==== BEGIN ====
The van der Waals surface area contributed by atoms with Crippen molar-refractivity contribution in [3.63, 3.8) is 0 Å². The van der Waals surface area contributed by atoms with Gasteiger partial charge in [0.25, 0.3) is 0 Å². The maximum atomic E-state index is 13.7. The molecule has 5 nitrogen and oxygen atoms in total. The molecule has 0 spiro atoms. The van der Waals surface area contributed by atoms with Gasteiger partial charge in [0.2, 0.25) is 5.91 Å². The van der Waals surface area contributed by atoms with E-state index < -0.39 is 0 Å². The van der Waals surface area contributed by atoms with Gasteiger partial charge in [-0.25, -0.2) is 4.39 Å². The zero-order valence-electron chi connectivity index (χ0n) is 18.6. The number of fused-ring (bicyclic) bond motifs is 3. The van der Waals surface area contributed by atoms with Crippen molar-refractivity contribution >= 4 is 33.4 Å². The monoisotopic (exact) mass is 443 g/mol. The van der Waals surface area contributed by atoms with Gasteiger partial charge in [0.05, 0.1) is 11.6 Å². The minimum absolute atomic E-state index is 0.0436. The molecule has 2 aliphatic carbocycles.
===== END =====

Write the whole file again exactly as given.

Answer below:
The van der Waals surface area contributed by atoms with Crippen molar-refractivity contribution in [3.63, 3.8) is 0 Å². The van der Waals surface area contributed by atoms with Gasteiger partial charge in [0.25, 0.3) is 0 Å². The maximum atomic E-state index is 13.7. The molecule has 5 nitrogen and oxygen atoms in total. The molecule has 0 spiro atoms. The van der Waals surface area contributed by atoms with Gasteiger partial charge in [0.2, 0.25) is 5.91 Å². The van der Waals surface area contributed by atoms with E-state index < -0.39 is 0 Å². The van der Waals surface area contributed by atoms with Gasteiger partial charge in [-0.25, -0.2) is 4.39 Å². The zero-order valence-electron chi connectivity index (χ0n) is 18.6. The number of fused-ring (bicyclic) bond motifs is 3. The van der Waals surface area contributed by atoms with Crippen molar-refractivity contribution >= 4 is 33.4 Å². The monoisotopic (exact) mass is 443 g/mol. The van der Waals surface area contributed by atoms with Gasteiger partial charge in [0.05, 0.1) is 11.6 Å². The minimum absolute atomic E-state index is 0.0436. The molecule has 2 aliphatic carbocycles.